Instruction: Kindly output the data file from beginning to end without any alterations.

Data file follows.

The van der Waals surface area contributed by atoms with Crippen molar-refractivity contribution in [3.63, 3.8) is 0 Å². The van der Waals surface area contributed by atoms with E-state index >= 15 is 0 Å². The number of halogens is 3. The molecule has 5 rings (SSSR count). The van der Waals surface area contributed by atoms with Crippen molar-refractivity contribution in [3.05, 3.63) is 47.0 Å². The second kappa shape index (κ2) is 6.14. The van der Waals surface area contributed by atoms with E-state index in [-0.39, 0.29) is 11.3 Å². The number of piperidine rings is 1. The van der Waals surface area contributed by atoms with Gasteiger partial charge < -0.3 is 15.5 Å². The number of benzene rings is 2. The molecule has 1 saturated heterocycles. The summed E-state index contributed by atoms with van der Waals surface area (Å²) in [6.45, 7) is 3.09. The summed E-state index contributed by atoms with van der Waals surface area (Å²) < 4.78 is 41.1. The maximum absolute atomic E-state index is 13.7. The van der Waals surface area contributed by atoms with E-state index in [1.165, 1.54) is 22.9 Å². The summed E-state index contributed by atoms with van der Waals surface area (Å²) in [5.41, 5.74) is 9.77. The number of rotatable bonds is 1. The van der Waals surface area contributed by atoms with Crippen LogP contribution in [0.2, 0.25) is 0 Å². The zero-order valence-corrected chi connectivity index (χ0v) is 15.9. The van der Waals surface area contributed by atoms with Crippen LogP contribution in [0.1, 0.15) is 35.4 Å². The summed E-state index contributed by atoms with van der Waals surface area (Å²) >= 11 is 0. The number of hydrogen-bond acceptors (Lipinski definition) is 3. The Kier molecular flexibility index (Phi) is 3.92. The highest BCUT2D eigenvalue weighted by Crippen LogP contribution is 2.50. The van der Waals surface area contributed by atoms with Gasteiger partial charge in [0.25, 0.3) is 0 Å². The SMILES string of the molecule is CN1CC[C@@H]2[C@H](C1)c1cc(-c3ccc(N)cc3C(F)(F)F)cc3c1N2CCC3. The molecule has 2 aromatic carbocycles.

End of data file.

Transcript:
The van der Waals surface area contributed by atoms with Crippen molar-refractivity contribution in [3.63, 3.8) is 0 Å². The van der Waals surface area contributed by atoms with E-state index >= 15 is 0 Å². The number of halogens is 3. The molecule has 5 rings (SSSR count). The van der Waals surface area contributed by atoms with Crippen molar-refractivity contribution in [3.05, 3.63) is 47.0 Å². The second kappa shape index (κ2) is 6.14. The van der Waals surface area contributed by atoms with E-state index in [-0.39, 0.29) is 11.3 Å². The number of piperidine rings is 1. The van der Waals surface area contributed by atoms with Gasteiger partial charge < -0.3 is 15.5 Å². The number of benzene rings is 2. The molecule has 1 saturated heterocycles. The summed E-state index contributed by atoms with van der Waals surface area (Å²) in [6.45, 7) is 3.09. The summed E-state index contributed by atoms with van der Waals surface area (Å²) < 4.78 is 41.1. The maximum absolute atomic E-state index is 13.7. The van der Waals surface area contributed by atoms with E-state index in [1.165, 1.54) is 22.9 Å². The summed E-state index contributed by atoms with van der Waals surface area (Å²) in [5.41, 5.74) is 9.77. The number of rotatable bonds is 1. The van der Waals surface area contributed by atoms with Crippen LogP contribution in [0.2, 0.25) is 0 Å². The zero-order valence-corrected chi connectivity index (χ0v) is 15.9. The van der Waals surface area contributed by atoms with Crippen LogP contribution in [0.1, 0.15) is 35.4 Å². The summed E-state index contributed by atoms with van der Waals surface area (Å²) >= 11 is 0. The number of hydrogen-bond acceptors (Lipinski definition) is 3. The Kier molecular flexibility index (Phi) is 3.92. The highest BCUT2D eigenvalue weighted by Crippen LogP contribution is 2.50. The van der Waals surface area contributed by atoms with Gasteiger partial charge in [0.25, 0.3) is 0 Å². The SMILES string of the molecule is CN1CC[C@@H]2[C@H](C1)c1cc(-c3ccc(N)cc3C(F)(F)F)cc3c1N2CCC3. The molecule has 2 aromatic carbocycles.